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Reaching the Hardest to Reach

By Madhav Datt and Lucy Mwase


Read about Nostos Homes in Malawi at www.nostoshomes.org/phalombe-malawi


Together with our gracious hosts from Habitat for Humanity, I had the opportunity to visit Nostos communities in Phalombe, a cyclone affected rural region in Malawi. There we met Merise Kengere.



Merise Kengere is an 82 year old woman from M’mala village in the district of Phalombe. She has no stable income and was surviving on a combination of subsistence farming and help from well-wishers. When cyclone Gombe demolished her home, she had no financial means to rebuild her home and had to continue living in the house with missing walls and half a roof. She also had to host her four grandchildren whose home was completely destroyed in the cyclone. The children invariably fell out of school, Merise couldn’t get the healthcare she needed, and the family had to skip some meals on most days to make ends meet.



When we started Nostos, we actively prioritized a model that lets us build homes in traditionally inaccessible areas where brick and mortar construction is impossible, allowing us to reach some of the most vulnerable and hard to reach communities around the world.


Hearing her story was heart-wrenching, but it was also validation that we were truly reaching the most vulnerable and the worst impacted people. Merise and her family had recently moved into their new Nostos home. Having a stable and secure place that they could call home allowed them to get out of survival mode living and start rebuilding their lives - it kicked off a virtuous ripple effect and the family could finally focus on finding piecework jobs and sending children back to school.

To identify beneficiaries for Nostos Homes in Phalombe, we depended heavily on our incredible partners at Habitat for Humanity and the Government of Malawi who took a rigorous data backed approach, led consultations at all levels of the Government, and finally went door-to-door to verify beneficiaries.


Aid from governments and nonprofits alike tends to find its way to people who can access it, making it incredibly easy to miss the most vulnerable and the worst impacted - people typically lacking any support systems, access to existing infrastructure, or ability to find information, connect to the internet, or seek help -  those who are the hardest to reach.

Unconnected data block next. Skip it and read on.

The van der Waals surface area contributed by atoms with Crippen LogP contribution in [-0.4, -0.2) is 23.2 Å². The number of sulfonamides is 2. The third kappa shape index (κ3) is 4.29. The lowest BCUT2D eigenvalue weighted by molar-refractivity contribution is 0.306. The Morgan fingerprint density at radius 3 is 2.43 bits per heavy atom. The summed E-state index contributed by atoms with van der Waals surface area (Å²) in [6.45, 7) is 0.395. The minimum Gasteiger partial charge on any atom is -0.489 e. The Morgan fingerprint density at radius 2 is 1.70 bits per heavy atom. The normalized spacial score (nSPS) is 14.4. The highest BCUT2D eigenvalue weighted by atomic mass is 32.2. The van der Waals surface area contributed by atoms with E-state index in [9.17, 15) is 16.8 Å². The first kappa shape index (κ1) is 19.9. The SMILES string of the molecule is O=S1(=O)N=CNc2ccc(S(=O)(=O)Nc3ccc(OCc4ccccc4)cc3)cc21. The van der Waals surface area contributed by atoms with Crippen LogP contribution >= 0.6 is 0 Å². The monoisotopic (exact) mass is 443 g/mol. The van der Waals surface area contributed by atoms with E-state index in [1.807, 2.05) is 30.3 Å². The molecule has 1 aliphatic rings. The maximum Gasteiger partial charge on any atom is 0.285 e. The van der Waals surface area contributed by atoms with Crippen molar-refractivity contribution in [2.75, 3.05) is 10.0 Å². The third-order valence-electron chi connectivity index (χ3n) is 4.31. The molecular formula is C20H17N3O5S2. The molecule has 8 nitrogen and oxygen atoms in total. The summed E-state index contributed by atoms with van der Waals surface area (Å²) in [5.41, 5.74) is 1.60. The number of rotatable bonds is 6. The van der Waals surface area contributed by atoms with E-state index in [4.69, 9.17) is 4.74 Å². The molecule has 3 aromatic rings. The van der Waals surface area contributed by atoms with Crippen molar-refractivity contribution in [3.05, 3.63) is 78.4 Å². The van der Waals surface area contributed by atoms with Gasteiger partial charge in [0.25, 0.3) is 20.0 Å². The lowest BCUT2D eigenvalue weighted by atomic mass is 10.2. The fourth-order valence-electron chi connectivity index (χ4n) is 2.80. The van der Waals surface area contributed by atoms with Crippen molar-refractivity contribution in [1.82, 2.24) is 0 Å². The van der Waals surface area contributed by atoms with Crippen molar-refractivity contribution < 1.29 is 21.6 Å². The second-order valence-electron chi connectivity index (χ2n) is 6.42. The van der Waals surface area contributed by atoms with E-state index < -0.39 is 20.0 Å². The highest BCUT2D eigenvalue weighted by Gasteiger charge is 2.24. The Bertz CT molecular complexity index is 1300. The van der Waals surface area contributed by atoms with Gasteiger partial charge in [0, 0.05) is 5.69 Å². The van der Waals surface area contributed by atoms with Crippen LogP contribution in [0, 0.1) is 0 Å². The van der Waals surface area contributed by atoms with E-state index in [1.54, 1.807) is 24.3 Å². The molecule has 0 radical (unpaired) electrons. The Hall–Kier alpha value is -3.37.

When we started Nostos, we actively prioritized a model that lets us build homes in traditionally inaccessible areas where brick and mortar construction is impossible, allowing us to reach some of the most vulnerable and hard to reach communities around the world.



Identifying Beneficiaries

To identify beneficiaries for Nostos Homes in Phalombe, we depended heavily on our incredible partners at Habitat for Humanity and the Government of Malawi who took a rigorous data backed approach, led consultations at all levels of the Government, and finally went door-to-door to verify beneficiaries.

16 villages in the region had been severely hit by both Ana and Gombe, and one village “Njobvu” had not received any aid despite being heavily affected.

Habitat for Humanity Malawi (HFHM) kicked off the process by meeting with senior leaders in the Phalombe District Council, as well as the Departments of Disaster Management Affairs, Housing, Planning, and Community Development. HFHM in conjunction with Phalombe Disaster Risk Reduction Officer then facilitated community meetings with Area Development and Civil Protection Committees.



During these interactions, the Committees shared data of the impact of Tropical storm Ana and Cyclone Gombe in the communities. 16 villages in the region had been severely hit by both Ana and Gombe, and one village “Njobvu” had not received any aid despite being heavily affected. In Njobvu, HFHM officials identified the most vulnerable beneficiaries based on a series of objective criteria:

  1. Directly impacted by the disaster 

  2. Child-led household 

  3. Elderly-led household 

  4. Chronic illness 

  5. Child receiving supplementary feeding 

  6. Woman-led household 

  7. Orphans in the household 

  8. Disabled family member 

  9. Household with pregnant and lactating mothers 

  10. Recovery capacity: Households with low self-recovery capacity, those who have not been able to rebuild a safe shelter 

  11. Displaced families living in camps, collective centers, transitional centers, or host households. 

  12. Families living in unsafe structures threatening their own safety. 

  13. Level of destruction: House damaged, destroyed



After a rigorous analytical process and validation with local government agencies, HFHM went door-to-door to verify beneficiaries so that Nostos Homes could effectively reach those who needed them the most.


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